JANUARY/FEBRUARY 1998

 Contents

 NEWS & VIEWS
 President’s Column
 On Campus
 Stanford’s Facelift
 Housing Shortage
 Sand Hill Road
 Campus Briefs

 Science & Medicine
 Mesozoic Era
 Computer Music
 Colliding Beams
 Sci & Med Briefs

 Sports
 Sports as Business
 Big Game
 Sports Briefs

 FEATURES
 Stanford Observed
 Spanish 11-C
 John Rickford
 Race in America
 Class of 2002
 The Search for Money
 Phyllis Gardner
 Waymouth/Hellman


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Stanford Today

January/February 1998



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News & Views
Letter from the President ­ Regulating High Costs


The costs of complying with federal, state and local regulations are considerable at almost any organization in American society. However, research universities bear some particularly irrational costs.  By Gerhard Casper

On Campus
In the Best “Cutting-Edge” Style


The biggest building boom since the founding of the university has brought temporary relocations, detours, unpaved roads and improvisations. Four new buildings will be integrated into the heart of the university with a courtyard complementing the original mission-style architecture.  

Graduate Student Housing Crunch


Stanford doctoral student Nancy Tsai knew from experience that the housing situation for graduate students living off campus was bleak, but she didn’t know just how bleak until she conducted an informal survey last summer of graduate student experiences in off-campus apartment hunting.  

Stanford’s Sand Hill Proposal Wins Vote


A decades-long dispute over a Stanford University proposal for development and extension of Sand Hill Road is finally settled by Palo Alto voters.  

Campus Briefs


A Power Boost for the Humanities ­ President Gerhard Casper announces a $12 million endowment injection for arts and humanities.   Ready for a Rainy Day? ­ Researchers conclude that few baby boomers have put aside enough cash to cover a financial emergency.   A Banner Year ­ In 1996-97 the number of Stanford donors rose, Stanford Fund donations increased and Senior Gift participation went up.   People, People ­ Several Stanford professors receive appointments, awards and promotions.

Science & Medicine
Stanford Goes to Asia


Five Stanford graduate students and Professor Stephan Graham present the first broad picture of Asia in the Mesozoic era.  By Janet Basu

Bach’s EMI Concerto


Are computers approaching human-level creativity? World experts debate this question at a Stanford symposium.  

Something from Nothing


In a novel experiment at the Stanford Linear Accelerator Center, investigators force light beams to collide with each other in a vacuum and create two tiny specks of matter.  

Science & Medicine Briefs


Fighting AIDS the Right Way ­ The Medical Center develops a test that determines whether the particular strain of HIV in a patient’s blood is resistant to antiviral drugs.   Together at Last ­ The University of California-San Francisco and Stanford Health Services officially begin merged operations.   Glowing Rodents ­ Researchers have inserted firefly genes into the cells of mice and rats in order to observe diseases as they spread through a living organism.   Biodiversity Going, Going ­ Populations ­ groups of individuals of the same species in a given location ­ are disappearing 3-8 times faster than entire species.   A New Fat-Fighter? ­ A new cog in the body’s main weight-regulating system has been identified as a prime target for fat-fighting drugs.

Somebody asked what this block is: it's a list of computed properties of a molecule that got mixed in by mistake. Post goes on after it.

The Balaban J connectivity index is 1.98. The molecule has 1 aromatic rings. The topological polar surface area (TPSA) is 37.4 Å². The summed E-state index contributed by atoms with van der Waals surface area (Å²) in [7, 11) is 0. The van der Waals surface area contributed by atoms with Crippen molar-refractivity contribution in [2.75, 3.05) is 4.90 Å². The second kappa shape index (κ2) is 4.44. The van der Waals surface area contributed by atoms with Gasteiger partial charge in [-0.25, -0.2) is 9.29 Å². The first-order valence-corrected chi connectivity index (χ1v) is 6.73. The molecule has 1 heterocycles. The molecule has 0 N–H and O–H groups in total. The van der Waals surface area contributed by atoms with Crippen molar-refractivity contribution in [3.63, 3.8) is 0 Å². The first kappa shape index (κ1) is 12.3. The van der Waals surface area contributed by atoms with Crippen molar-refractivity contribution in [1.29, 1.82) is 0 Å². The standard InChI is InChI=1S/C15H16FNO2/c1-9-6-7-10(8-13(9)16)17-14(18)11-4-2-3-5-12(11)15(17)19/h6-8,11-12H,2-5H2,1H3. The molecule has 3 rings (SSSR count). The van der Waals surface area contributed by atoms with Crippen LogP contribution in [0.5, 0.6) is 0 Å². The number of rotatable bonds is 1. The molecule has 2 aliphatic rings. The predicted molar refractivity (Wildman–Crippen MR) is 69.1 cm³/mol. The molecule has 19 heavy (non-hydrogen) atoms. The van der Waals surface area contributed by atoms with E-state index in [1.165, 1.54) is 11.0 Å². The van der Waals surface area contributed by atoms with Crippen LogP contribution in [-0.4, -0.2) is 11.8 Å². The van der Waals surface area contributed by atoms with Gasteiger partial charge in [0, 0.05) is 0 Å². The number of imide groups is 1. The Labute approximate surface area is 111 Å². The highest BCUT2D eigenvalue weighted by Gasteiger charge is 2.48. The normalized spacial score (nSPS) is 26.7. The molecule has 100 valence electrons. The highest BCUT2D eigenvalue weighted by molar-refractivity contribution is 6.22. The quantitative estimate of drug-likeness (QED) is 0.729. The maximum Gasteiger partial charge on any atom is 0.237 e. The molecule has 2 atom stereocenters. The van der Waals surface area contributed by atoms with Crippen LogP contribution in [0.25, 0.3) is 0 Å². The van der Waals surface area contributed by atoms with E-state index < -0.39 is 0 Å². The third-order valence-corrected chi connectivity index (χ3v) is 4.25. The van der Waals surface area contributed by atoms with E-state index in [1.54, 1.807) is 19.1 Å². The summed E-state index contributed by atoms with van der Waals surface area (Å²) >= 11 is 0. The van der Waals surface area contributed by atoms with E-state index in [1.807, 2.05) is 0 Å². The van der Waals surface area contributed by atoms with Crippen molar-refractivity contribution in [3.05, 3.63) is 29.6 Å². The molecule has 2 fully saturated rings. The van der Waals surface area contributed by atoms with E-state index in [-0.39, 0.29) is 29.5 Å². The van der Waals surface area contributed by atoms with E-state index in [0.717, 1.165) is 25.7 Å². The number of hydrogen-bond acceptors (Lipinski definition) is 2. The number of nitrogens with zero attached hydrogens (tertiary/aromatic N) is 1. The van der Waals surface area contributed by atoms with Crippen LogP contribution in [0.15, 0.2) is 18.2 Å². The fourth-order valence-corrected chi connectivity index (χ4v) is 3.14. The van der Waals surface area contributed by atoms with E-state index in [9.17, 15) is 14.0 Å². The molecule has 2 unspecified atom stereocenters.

Sports News
The Business of Sports


Intercollegiate sports can no longer exist apart from the often troubling influence of money. Funding even a mediocre program requires business sense; funding one of the nation’s most enviable is a big-time enterprise.  By Justin Pope

The Big Game, A Thriller


Stanford wins the 100th Big Game on a last-minute interception after Cal’s quarterback fumbles.  

Sports Briefs


No Lonely Runner ­ The men’s cross-country team repeats its NCAA championship; the women come in second.   Home of Champions ­ A book by Stanford’s assistant athletic director covers the first century of the university’s athletic program.     Tree and Bear Face to Face ­ Before the start of the Big Game, mascots from Stanford and Cal sit down for a chat.

Features
Free Advice for Freshman Parents


Robert and Susan Weisberg share transitional agonies ­ some serious and some not so serious ­ that new freshmen and their parents experience.  

Learning Curve


11-C Second Year Spanish/Cutural Emphasis: Enhancing Spanish-speaking skills and learning about the Spanish-speaking world via the Internet.  

Finding Pedagogical Rationale Among Hysterical Debate


John Rickford, award-winning linguistics professor and scholar at Stanford, offers a pedagogical rationale for using ebonics to teach standard English.  By Elaine Ray

Essay ­ Race


Populist movements are gathering force in an America still deeply divided by race.  By Stewart Burns

The Sink or Swim Round


Second in a series of articles following Stanford’s admission officers as they build the Class of 2002.  By Marisa Cigarroa

The Matchmakers


Stanford’s most lucrative patent has just expired. How will it cope with the loss of $35 million a year? Many people are looking for a new pot of gold.  By David Schrieberg

Ménage à Trois


As Stanford looks for new ways to reach out to the industrial world, Phyllis Gardner has built an unusual doorway between the executive conference room and the university laboratory.  By David Schrieberg

A Thin Blue Line


Stanford Professors Robert Waymouth and Martin Hellman have shared in technological breakthroughs. Everyone told Hellman he’d get rich; he did not. But Waymouth may.  By David Schrieberg

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